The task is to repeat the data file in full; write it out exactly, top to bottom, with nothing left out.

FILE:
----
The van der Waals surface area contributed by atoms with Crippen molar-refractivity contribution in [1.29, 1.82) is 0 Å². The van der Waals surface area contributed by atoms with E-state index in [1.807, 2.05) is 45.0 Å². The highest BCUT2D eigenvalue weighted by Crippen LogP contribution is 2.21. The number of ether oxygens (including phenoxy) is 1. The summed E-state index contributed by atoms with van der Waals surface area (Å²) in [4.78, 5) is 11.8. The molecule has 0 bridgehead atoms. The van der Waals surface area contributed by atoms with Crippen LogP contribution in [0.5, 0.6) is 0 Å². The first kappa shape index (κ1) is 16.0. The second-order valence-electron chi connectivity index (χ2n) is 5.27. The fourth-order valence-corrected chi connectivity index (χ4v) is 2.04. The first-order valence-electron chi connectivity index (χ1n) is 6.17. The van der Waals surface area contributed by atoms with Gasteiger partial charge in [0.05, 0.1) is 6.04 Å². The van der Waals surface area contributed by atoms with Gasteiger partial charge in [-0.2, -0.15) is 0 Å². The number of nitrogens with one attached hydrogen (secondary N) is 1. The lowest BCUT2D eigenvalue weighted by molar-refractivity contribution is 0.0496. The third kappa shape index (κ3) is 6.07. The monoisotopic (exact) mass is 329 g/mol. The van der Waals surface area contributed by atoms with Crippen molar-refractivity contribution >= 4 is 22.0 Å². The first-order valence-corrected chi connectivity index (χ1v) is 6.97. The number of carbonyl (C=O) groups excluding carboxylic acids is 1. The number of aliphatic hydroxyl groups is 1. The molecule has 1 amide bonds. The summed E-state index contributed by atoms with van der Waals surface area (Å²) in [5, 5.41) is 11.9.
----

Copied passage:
The van der Waals surface area contributed by atoms with Crippen molar-refractivity contribution in [1.29, 1.82) is 0 Å². The van der Waals surface area contributed by atoms with E-state index in [1.807, 2.05) is 45.0 Å². The highest BCUT2D eigenvalue weighted by Crippen LogP contribution is 2.21. The number of ether oxygens (including phenoxy) is 1. The summed E-state index contributed by atoms with van der Waals surface area (Å²) in [4.78, 5) is 11.8. The molecule has 0 bridgehead atoms. The van der Waals surface area contributed by atoms with Crippen LogP contribution in [0.5, 0.6) is 0 Å². The first kappa shape index (κ1) is 16.0. The second-order valence-electron chi connectivity index (χ2n) is 5.27. The fourth-order valence-corrected chi connectivity index (χ4v) is 2.04. The first-order valence-electron chi connectivity index (χ1n) is 6.17. The van der Waals surface area contributed by atoms with Gasteiger partial charge in [0.05, 0.1) is 6.04 Å². The van der Waals surface area contributed by atoms with Gasteiger partial charge in [-0.2, -0.15) is 0 Å². The number of nitrogens with one attached hydrogen (secondary N) is 1. The lowest BCUT2D eigenvalue weighted by molar-refractivity contribution is 0.0496. The third kappa shape index (κ3) is 6.07. The monoisotopic (exact) mass is 329 g/mol. The van der Waals surface area contributed by atoms with Crippen molar-refractivity contribution >= 4 is 22.0 Å². The first-order valence-corrected chi connectivity index (χ1v) is 6.97. The number of carbonyl (C=O) groups excluding carboxylic acids is 1. The number of aliphatic hydroxyl groups is 1. The molecule has 1 amide bonds. The summed E-state index contributed by atoms with van der Waals surface area (Å²) in [5, 5.41) is 11.9.